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Keeping the humanity in human services: opinion

As the Final Report of the Royal Commission into Aged Care Quality and Safety, tabled in March this year, noted, “culture is the key determinant of an organisation’s performance and ability to meet its objectives.”1

After eighteen months of ‘survival mode’ it’s hard to overlook the human cost of ongoing urgent, unreasonable expectations on our frontline workers. 

The impacts of extreme burnout are taking their toll on personal wellbeing as voluntary staff turnover rates soar across healthcare and human services.

Our nurses, aged care and disability support workers bring their whole selves to work, not just a ‘work self’. In order to prevent disengagement, burnout and staff turnover, we need to actively address the emotional and practical wellbeing of frontline workers.

In times of extreme stress, workplace culture becomes the key determinant of success. A strong, positive culture turns an institution into a place where people feel supported and valued.

Humanity is now the single key ingredient for effective leadership across healthcare, aged care and disability.

Managing culture in a crisis

Over the last few years in the course of my culture work, I’ve spoken with hundreds of disability support workers [DSWs] about their experiences of workplace culture.

In disability, the customer (or NDIS participant) is not looking for a transaction. They are simply looking for a trusted relationship with someone who will deliver a quality, human service. The customer is entitled to dignity, support and respect – and so are their support workers.

It’s fair to say that the disability sector has been in turmoil for the last eight years as a result of the NDIS and then the pandemic. However, some CEOs have supported their employees far better than others.

So, what are the practical culture lessons from the disability sector?

  • A leadership of listening. Those CEOs who were prepared to be on the front foot of change and actively listen to their frontline workers and managers are the leaders that now have stronger, more connected teams. How did they do it? Picking up the phone and calling people just to see how they’re going; asking questions and listening for the answers; being seen physically on site at the point of service delivery.
  • Visible gratitude. Little things mean a lot when it comes to culture. People remember unexpected acts of gratitude. Simple things like handwritten thank you cards, a thank you phone call, bunches of flowers, or, in one case, a ‘thank you’ wellbeing hamper was sent to every employee with a card from the CEO. Find ways to make your employees feel proud that they work for you. Make it personal by sharing what their contribution means to you personally. People are hungry for recognition, particularly when they’re working in understaffed conditions day after day.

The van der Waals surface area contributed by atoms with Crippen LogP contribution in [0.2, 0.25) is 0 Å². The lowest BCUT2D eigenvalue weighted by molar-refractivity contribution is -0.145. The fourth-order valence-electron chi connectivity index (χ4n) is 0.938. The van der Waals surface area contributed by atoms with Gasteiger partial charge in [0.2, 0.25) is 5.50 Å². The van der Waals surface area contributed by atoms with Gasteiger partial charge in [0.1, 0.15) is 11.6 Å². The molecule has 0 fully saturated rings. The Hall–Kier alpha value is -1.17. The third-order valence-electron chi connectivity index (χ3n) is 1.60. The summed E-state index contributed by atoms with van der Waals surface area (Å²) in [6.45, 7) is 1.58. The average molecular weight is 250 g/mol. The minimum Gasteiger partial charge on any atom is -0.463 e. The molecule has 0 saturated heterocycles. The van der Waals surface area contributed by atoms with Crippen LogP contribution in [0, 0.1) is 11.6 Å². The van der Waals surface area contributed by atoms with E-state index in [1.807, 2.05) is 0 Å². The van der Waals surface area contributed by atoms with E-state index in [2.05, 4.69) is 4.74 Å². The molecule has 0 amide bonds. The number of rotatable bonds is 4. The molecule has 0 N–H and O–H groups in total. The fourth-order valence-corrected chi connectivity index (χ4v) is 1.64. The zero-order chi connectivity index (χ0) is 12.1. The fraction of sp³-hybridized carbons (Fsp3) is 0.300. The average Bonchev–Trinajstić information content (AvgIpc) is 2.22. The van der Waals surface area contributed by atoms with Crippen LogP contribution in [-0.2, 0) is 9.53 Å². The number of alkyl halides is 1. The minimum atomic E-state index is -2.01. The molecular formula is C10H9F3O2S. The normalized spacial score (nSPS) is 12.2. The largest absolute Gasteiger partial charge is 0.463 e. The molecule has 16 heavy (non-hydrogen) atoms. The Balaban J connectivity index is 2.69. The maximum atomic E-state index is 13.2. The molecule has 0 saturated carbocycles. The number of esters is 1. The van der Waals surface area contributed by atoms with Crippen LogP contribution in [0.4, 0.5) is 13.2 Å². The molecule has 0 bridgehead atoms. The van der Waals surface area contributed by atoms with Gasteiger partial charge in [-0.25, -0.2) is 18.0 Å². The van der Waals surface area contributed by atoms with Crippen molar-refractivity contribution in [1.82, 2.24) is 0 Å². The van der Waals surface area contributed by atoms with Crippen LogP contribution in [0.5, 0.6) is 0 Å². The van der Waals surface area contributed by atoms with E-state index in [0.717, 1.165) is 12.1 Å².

• Embed your cultural foundations. Reconnect with the organisation’s vision, mission and bring your values to the front of the conversation with stories. The human brain loves stories. Shared storytelling drives engagement, builds belonging and transforms a group of people into the team. Those organisations that are thriving now are those who constantly share individual success stories and relate it back to “why we’re here”.
  • Structure all communications to reinforce trust. The CEO and the leadership team must be seen to trust each other. HR and marketing must work as one team to ensure clarity, consistency and frequency of messaging across the entire business. In the absence of meaning, people always make up their own version of the truth. So explain every ‘what’ with a ‘why’. How you use technology to communicate also matters. Don’t expect people to check five different platforms just to stay on top of their work.
  • Lived experience in governance. Too often, boards in this sector are weighted towards finance and legal experience rather than lived experience. Directors have a responsibility to have a first-hand understanding of how services are actually being delivered. Two Royal Commissions (in aged care and disability) have now made this point self-evident. In my experience, the healthiest cultures have highly engaged boards with diverse skillsets, strategic thinking capacity and deep lived experience.

The elephant in the room: Frontline poverty

Frontline quality in the delivery of human services is contingent upon a culture embedded in values – and we cannot address workplace culture without addressing working conditions.

In July 2020, a study of 357 disability support workers found that, “20 per cent of respondents could not pay a bill, their mortgage or rent or actually went without meals”.2

Across disability, aged care and nursing, people are undertrained, undervalued and under paid. As one RN recently described it, “We are the working poor. I work with women who are retiring with nothing and their super will be grossly inadequate.“

With all three sectors currently seriously understaffed and facing massive workforce shortages well into the future, will we be just recruiting more people into a lifetime of financial distress?

Economic drivers alone will never deliver high quality outcomes or even basic humanity. It’s time we applied the humanity we expect from our frontline workers to their working conditions.

Fran Connelley is a culture and communications specialist with over 20 years experience in the non-profit sector (www.cultureandcommunications.com.au).

[1] Final Report | Royal Commission into Aged Care Quality and Safety, p133

[2] Kavanagh A, Dimov S, Shields M, McAllister A, Dickinson H & Kavenagh M (2020). Disability support workers: the forgotten workforce in COVID-19, Research Report. Melbourne:The University of Melbourne

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